I has been several months since I last posted anything here. In fact is was my wrap-up of the work I had done during the RetroChallenge 2017/4.
I certainly haven’t been idle on the retro computing front. In fact I have been busier than ever. I just haven’t been writing about it.
Retro Computer Festival 2017.
Most of my efforts have been preparing for and attending Retro Computing Festival 2017 at the Centre for Computing History in Cambridge.
My old friend Tristan and I volunteered to fill a table with old bits and bobs and at the time of booking we brainstormed ideas coming up with “something to do with ASCII art”.
For those of you not in the know, ASCII Art uses the characters of the 7-bit ASCII set to represent brightness levels of bitmap graphics.
We decided to use a web cam, an old machine and a daisy wheel printer to take photos of people visiting the museum and print out low resolution ASCII version of them.
Non of the old machines we had in mind will support a web cam. They don’t even support USB so we decided to use a Raspberry Pi to grab images from the camera, turn them into low resolution grey scale images and send them to a retro machine over serial using the X-Modem protocol.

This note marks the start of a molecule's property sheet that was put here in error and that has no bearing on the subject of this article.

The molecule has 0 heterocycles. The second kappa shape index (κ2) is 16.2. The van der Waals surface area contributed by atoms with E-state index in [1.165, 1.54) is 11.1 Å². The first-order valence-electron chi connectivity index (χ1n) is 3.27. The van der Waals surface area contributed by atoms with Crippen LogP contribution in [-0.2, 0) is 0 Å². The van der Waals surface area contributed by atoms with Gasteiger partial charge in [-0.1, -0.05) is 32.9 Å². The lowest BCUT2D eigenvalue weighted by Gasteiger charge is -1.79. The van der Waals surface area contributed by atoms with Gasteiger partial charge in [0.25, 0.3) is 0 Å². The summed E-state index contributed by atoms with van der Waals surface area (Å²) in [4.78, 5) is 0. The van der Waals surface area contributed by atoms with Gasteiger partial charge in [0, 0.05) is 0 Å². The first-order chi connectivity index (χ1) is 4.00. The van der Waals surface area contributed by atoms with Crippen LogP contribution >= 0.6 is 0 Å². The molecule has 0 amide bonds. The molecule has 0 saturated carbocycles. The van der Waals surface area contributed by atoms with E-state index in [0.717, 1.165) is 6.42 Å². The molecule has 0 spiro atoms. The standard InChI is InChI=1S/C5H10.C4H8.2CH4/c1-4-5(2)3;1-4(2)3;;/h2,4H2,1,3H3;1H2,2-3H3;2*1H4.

We weren’t going retro with the image capture but we were from that point on.
My first thought for a suitable machine was to use the Exidy Sorcerer but a quick internet search suggested that there was a problem with its serial port that might make things difficult.
Next up was my beloved Sharp MZ700 but that developed a fault in the PSU and started blowing fuses. The Wang laptop was to slow in GW-Basic and too unlike a PC for Qbasic or Turbo C.
We finally settled upon Tris’s 386 Toshiba laptop with its funky amber plasma display.
The printer of choice turned out to be an Epson dot matrix.
It took a lot of mucking about to put this project together and as the date drew closer we were getting a bit worried that it wouldn’t be working properly on the day and so we thought it wise to take a few other bits and pieces.
I the photo above you can see the Toshiba on the left, my Exidy sorcerer on the right. We also took a BBC micro incase of emergencies (we didn’t need it), my Creed 7B teleprinter and a Ti-99/4A.
In the end, the ASCII art worked pretty well and people seemed happy with the results.
Now, what to do next year.